Energy: The combined crude oil net-long rose by 4,4k lots to 546k lots with a 12.7k lots reduction in WTI crude oil being more than off-set by a 17,1k lots increase in Brent crude oil. Following the April to June surge, both crude oil contracts have been stuck in a slight upward trending channel. Thereby causing no concerns for funds, who have made only small changes to their position since early June. Last week both contracts spent most of week challenging the upside, but with limited success as the 200-day moving average in WTI, last at $42.7/b, provided a line the market could not break.
The natural gas long across four Henry Hub deliverable futures and swap contracts rose by 12% to reach 293k lots, the highest since November 2018 and the seasonal highest level going back at least ten years. U.S. natural gas futures rose to an eight-month high last week on speculation, that a record heat across the western half of the country, will stock increased demand from utilities which would help reduce stockpiles towards their long-term average.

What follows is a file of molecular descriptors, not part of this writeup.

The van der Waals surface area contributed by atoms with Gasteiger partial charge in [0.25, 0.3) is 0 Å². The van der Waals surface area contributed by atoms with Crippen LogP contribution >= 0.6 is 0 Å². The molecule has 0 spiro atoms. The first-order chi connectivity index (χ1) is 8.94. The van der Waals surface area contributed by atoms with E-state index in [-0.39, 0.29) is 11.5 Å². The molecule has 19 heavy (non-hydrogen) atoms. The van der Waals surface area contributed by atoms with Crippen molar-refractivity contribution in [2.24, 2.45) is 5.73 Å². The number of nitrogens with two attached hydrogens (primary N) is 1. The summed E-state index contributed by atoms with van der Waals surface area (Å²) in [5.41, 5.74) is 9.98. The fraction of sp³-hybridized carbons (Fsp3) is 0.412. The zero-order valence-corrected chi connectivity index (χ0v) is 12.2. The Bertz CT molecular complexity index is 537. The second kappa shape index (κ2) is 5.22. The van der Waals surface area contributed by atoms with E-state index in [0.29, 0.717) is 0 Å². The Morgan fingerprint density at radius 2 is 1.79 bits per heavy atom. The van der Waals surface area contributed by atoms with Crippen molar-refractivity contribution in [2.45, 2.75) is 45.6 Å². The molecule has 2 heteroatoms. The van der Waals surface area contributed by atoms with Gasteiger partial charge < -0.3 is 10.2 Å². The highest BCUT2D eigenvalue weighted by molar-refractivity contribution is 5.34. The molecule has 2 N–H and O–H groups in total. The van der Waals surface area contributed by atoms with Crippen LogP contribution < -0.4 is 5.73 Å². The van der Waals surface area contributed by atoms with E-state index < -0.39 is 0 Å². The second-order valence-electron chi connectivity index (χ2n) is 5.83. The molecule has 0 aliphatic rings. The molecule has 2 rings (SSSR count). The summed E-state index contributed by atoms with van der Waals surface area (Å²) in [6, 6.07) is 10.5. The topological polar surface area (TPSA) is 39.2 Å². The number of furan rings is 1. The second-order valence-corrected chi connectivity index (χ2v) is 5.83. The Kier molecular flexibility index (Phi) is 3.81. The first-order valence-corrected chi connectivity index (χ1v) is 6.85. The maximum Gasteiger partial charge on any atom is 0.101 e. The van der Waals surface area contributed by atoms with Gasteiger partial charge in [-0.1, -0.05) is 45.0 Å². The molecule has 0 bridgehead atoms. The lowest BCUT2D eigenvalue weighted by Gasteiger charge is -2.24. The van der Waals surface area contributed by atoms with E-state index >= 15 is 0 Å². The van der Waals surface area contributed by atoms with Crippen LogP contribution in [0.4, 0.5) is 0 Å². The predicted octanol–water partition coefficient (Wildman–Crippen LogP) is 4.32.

Metals: Two weeks of gold and silver selling became three last week when both metals suffered a long overdue correction, triggered by vaccine hopes, better-than-expected US data, a stronger dollar and not least rising real yields. This following a four-week surge where gold rallied by 15% and silver by 57%. The net longs dropped to an eight-week low after speculators cut the gold net-long by 13.5% to 150k lots and the silver by 27% to 23k lots.
The rising volatility in gold futures spreads and the dislocation to spot gold traded in London have been cited as reasons why funds have moved long exposure from COMEX gold futures (tracked in this report) into Exchange-traded funds instead. The continued reduction in net-longs, however are a potential cause for concern from a gold bullish perspective. With the brightest minds shunning both metals despite a catalogue of bullish drivers, it may be time to consider the risk of a prolonged period of consolidation/correction. At least in the short-term while economic data continues to improve, the dollar short looking stretched and the U.S. yield curve show signs of steepening.